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Monday, February 7, 2011

Michael Porter: A Strategy Change

The strategy-man talks shared value 

You cannot have graduated from business school without knowing Michael Porter. He’s the king of business strategy, the celebrated Harvard professor, the brain behind the famous paper, “The Five Competitive Forces that Shape Strategy”. Any good strategy class will undoubtedly teach you two things: Porter’s Five Forces, and Porter's concept of Value Creation. 

I have recently come across Porter’s interview with the Harvard Business Review entitled, “Re-thinking Capitalism”. The interview is a complimentary piece to his latest paper co-authored with Mark Kramer, “The Big Idea: Creating Shared Value”. In both contexts, Porter drives the same message home: “Creating societal benefit is a powerful way to create economic development for the firm”. 

My thoughts: THIS IS A REALLY BIG DEAL!

Michael Porter, the business strategy guru, is telling the world that “Business and Society need each other”. Of course, we’ve had many environmentalists, government representatives, and even CEO’s talk about sustainable supply chains and the like, but they often preach these triple-bottom-line ideas to advance their own interests (be it to help their cause, win an election, or sell more products). While it's understandable, it may just not be so credible to the public.

Michael Porter has nothing to gain or lose from speaking about shared value and so his words are both credible and objective. And because he has such influence on business education, the Adam Smith enthusiasts and profit-pansies may actually internalize the fact that corporate sustainability isn’t some fluffy idea that should get pushed to the side in bad times. They might, for the first time, truly understand that achieving long-term economic success requires a blended value chain. 

Allow me to halt for a second and make sure we’re all on the same page here, business and non-business grads alike: A value chain is the sequence of activities a firm undertakes to create value. This is different than a supply chain, because creating value implies additional activities like marketing, sales, customer service, etc.      Capiche?

SO, the next question is: How can businesses, especially large companies, simply up-and- change their value chains? Wouldn’t that be a costly and lengthy process?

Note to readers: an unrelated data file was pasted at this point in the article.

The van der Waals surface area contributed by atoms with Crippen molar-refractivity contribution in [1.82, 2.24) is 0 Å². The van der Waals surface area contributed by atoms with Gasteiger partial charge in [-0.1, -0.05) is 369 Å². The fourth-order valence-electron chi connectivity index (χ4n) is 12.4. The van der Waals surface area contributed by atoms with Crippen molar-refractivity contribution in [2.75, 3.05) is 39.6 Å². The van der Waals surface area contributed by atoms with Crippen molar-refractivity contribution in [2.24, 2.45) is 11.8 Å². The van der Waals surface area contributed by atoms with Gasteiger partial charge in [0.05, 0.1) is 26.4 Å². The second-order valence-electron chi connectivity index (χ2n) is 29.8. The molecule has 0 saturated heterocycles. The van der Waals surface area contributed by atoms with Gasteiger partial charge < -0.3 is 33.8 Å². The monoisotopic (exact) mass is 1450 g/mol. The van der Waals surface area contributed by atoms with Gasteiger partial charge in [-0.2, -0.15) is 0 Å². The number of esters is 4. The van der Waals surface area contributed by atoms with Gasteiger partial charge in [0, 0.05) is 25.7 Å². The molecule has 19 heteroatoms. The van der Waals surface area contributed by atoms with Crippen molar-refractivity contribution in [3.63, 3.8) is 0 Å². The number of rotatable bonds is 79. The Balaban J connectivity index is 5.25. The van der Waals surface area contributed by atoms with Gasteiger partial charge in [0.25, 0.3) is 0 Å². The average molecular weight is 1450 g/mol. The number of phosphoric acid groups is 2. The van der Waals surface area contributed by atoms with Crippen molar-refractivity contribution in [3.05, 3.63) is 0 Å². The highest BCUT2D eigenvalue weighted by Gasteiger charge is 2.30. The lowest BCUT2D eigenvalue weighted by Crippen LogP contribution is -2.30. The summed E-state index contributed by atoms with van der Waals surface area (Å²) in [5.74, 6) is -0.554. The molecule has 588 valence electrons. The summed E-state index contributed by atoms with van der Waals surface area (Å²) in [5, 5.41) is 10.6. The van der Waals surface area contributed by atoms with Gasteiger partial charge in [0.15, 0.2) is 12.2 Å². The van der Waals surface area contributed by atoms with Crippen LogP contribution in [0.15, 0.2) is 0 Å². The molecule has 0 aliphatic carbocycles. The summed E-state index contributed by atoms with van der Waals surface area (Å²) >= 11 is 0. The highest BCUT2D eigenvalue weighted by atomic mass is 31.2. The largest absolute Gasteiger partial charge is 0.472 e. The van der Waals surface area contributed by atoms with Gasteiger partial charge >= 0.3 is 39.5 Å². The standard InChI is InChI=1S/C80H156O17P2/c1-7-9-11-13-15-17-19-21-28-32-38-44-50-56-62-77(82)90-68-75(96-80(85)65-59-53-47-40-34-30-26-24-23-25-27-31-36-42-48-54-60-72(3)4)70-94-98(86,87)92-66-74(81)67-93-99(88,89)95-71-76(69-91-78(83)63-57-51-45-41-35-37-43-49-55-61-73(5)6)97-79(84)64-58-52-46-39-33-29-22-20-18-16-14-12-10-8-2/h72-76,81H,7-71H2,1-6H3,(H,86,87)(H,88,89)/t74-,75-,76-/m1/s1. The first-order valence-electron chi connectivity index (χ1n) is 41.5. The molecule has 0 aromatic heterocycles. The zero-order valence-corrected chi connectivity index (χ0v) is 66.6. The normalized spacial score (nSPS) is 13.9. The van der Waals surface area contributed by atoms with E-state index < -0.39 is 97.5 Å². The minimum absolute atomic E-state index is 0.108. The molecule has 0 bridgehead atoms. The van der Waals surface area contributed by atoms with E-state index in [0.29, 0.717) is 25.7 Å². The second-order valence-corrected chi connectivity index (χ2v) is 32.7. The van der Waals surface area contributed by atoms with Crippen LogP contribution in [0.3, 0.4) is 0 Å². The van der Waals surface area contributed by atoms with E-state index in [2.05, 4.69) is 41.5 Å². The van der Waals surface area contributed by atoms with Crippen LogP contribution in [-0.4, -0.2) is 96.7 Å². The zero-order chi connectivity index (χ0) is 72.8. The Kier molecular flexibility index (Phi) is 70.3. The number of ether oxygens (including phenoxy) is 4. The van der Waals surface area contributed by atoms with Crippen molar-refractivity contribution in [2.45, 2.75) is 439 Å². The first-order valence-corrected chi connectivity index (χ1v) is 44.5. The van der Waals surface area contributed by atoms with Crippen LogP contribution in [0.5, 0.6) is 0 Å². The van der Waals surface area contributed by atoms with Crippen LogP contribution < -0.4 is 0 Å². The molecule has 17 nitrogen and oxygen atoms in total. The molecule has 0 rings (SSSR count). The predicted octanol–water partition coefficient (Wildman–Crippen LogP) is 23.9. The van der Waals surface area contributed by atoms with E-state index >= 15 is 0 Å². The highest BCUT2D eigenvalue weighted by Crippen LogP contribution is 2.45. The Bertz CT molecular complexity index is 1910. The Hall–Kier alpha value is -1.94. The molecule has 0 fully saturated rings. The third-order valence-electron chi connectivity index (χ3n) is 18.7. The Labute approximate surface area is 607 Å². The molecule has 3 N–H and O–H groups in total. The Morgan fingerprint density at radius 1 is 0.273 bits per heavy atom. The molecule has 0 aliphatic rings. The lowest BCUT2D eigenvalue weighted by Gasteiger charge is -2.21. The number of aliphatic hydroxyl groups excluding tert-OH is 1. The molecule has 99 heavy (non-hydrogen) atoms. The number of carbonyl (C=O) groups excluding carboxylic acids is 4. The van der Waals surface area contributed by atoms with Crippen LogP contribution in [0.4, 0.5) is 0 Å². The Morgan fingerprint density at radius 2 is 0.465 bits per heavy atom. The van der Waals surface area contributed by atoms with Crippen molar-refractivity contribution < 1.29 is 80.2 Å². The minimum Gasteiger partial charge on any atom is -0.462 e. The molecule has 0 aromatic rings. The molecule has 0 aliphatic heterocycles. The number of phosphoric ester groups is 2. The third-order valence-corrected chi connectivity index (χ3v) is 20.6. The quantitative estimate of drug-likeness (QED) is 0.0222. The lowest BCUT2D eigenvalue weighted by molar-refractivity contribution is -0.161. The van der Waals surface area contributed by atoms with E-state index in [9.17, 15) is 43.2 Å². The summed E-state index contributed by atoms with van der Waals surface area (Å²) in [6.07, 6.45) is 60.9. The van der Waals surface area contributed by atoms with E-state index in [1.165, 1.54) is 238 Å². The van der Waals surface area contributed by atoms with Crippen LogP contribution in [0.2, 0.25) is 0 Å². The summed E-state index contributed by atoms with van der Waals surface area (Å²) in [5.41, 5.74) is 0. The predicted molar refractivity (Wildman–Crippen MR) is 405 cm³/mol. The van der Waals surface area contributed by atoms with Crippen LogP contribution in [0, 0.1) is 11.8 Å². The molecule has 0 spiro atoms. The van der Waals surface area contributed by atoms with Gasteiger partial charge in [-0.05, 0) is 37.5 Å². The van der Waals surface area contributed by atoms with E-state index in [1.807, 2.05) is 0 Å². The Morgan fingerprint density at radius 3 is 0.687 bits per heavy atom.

Porter argues the opposite. He’s saying companies can, and have, cut costs and improved efficiency by serving societal and environmental needs in disadvantage communities locally and internationally. He says: 

“The concept of shared value, in contrast, recognizes that societal needs, not just conventional economic needs, define markets. It also recognizes that social harms or weaknesses frequently create internal costs for firms—such as wasted energy or raw materials, costly accidents, and the need for remedial training to compensate for inadequacies in education. And addressing societal harms and constraints does not necessarily raise costs for firms, because they can innovate through using new technologies, operating methods, and management approaches—and as a result, increase their productivity and expand their markets.” 

Here’s the Wal-Mart example Porter highlights: 

“By reducing its packaging and cutting 100 million miles from the delivery routes of its trucks, Wal-Mart lowered carbon emissions and saved $200 million.” 

And there are loads more examples that help improve the bottom line by integrating into your model important  issues such as energy use, employee health, and environmental safety. The idea is to delve deeply into each step of your value chain and ask some of these difficult but important questions: 

“Who are all the stakeholders in this link of my value chain?” 
“How are they specifically affected by this link's activity?” 
“Could this activity be more productive? Higher quality? Less wasteful?” 
“How do I fill those gaps?” 
“What effect will these value-added changes have on the environment, my community, and the international community?” 

Your answers will lead you to some surprising conclusions.

I’ll end this post by throwing in another one of Porter’s arguments in the article, one I feel strongly about and have mentioned before: 

“Businesses acting as businesses, not as charitable donors, are the most powerful force for addressing the pressing issues we face. The moment for a new conception of capitalism is now; society’s needs are large and growing, while customers, employees, and a new generation of young people are asking business to step up.” 

I couldn’t have said it better myself. 



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